Photographer Geoff Coombs Beckons us Down into a Seldom-seen Underworld

Geoff Coombs’ winter underwater photography is startling. Initial reactions: Where is this? What’s happening here? How did he shoot this?

 

“Here, Andrew is suspended weightless beneath the ice. This was a warmer February day where the frozen layer melted and broke off into massive individual slabs of ice.”

Words: Ned Morgan    Photos: Geoff Coombs

Like any pro, Coombs won’t let us in on all his technique secrets, but being a freediver allows him to go where he needs to for the shot. “Freediving” is underwater descent on a single breath of air, and practised divers can train themselves to stay submerged for several minutes at a time.

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“Andrew slides his hand against the surface of the ice as he makes his way to the hole for air.”

For this shoot, “each dive was anywhere from 30 seconds to a minute or so,” says Coombs. “Not that long, because it’s cold. Usually we do casual dives well over a minute to two minutes when it’s warm.”

Coombs stayed under with competitive freediver Andrew Ryzebol as long as it took—capturing him adrift under a thick prison wall of ice. The hole through the ice where they gained access is not obvious or fully visible in the frame. And the composition also benefits by featuring a diver unburdened by scuba gear.

 

“While diving down to 10 metres I looked up to see Andrew floating, encompassed by the hole we had made to breathe. The blocks of ice that were once floating individually a few weeks earlier had now frozen back together and created a world unlike anything I have seen before.”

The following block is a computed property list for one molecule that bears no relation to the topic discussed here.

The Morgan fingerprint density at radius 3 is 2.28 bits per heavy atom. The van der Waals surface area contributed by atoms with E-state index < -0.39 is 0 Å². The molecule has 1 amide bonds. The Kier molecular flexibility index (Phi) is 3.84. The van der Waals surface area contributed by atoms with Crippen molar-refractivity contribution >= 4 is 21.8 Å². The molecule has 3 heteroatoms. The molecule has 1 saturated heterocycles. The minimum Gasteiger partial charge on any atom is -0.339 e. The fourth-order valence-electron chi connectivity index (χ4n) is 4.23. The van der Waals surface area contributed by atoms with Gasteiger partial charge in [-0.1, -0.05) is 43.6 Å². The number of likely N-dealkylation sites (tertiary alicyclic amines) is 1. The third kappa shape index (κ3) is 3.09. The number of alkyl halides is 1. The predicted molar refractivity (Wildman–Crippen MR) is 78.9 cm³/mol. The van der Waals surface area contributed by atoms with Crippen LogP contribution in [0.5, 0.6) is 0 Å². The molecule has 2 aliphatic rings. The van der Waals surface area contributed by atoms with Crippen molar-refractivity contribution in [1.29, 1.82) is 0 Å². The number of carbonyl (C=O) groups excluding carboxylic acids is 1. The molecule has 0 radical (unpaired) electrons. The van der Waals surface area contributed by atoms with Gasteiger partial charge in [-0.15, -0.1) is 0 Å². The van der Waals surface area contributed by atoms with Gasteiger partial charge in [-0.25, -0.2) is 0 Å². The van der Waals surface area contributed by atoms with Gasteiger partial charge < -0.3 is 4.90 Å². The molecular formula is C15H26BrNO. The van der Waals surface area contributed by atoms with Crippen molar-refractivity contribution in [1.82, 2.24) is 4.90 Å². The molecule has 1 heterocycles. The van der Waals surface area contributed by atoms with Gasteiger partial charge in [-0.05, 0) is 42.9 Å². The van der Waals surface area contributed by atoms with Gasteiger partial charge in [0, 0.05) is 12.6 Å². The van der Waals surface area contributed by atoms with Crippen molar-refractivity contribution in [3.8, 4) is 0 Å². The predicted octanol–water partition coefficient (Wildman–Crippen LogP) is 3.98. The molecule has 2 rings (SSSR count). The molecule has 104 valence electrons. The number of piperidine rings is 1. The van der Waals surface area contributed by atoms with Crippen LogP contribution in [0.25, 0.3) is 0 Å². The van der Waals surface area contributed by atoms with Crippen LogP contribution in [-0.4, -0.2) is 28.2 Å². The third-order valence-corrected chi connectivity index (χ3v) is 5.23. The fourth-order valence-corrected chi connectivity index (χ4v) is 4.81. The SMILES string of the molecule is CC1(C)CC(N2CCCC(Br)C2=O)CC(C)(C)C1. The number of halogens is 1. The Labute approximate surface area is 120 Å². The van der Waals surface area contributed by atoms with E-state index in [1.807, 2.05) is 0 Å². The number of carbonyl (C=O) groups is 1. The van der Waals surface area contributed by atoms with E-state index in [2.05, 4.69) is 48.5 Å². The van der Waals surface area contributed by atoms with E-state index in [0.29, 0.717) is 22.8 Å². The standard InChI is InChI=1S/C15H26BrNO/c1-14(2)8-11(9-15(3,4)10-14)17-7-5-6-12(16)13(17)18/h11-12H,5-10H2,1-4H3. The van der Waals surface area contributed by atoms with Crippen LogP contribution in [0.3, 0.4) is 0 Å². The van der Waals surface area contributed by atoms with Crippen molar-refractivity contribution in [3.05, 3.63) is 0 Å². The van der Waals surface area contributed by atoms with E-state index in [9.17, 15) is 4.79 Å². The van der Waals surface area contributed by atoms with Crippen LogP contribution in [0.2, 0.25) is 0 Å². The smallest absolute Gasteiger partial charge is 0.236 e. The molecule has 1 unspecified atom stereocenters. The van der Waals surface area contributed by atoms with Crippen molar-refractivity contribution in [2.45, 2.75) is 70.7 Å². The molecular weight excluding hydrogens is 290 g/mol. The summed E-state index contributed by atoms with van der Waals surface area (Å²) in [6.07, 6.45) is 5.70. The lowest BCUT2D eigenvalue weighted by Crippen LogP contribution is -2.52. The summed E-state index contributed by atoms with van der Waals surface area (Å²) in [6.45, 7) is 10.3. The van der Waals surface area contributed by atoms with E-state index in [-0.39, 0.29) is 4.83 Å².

We don’t recommend deep or prolonged freediving, which is dangerous and occasionally deadly. This is a sport that should never be attempted alone, and never without training.

 

“Andrew ascending from the sandy bottom.”

“We train by diving,” Coombs adds. “We also train in the pool over the winter to maintain and improve our breath holds.” Ryzebol is an AIDA freedive instructor, and Coombs holds his AIDA level 3. (AIDA, Association Internationale pour le Développement de l’Apnée, is the Swiss rule- and record-keeping body for freediving.)

 

“The first moments as you descend into the icy depths make us feel exhilarated. Here, Andrew looks back towards the hole as he descends down to the bottom of the lake—really it is a portal to another place, full of peace, mystery, and silence.”

While Coombs’ scenes resemble any number of icebound places—the Arctic Ocean, the Antarctic Peninsula—he shot last winter in Georgian Bay off the east coast of the Bruce Peninsula. “The discomfort and extreme conditions are overshadowed by the beauty and peace found beneath the surface,” says Coombs. “Andrew and I were both suited up in thick wetsuits, gloves, boots, and masks. With a trusty axe we cut through the ice to access the water safely. I shot all photos while freediving on one breath of air—no scuba tanks necessary. Freediving allows us to access the water with minimal restrictions, and ultimate mobility. This world seems alien and dangerous to most, but to us it is a place to experience astonishing natural beauty and wonder.”

 

“A silhouette of Andrew on a ‘no fins’ dive. This is the essence of freediving: going down on one breath of air using only the power of your body.”

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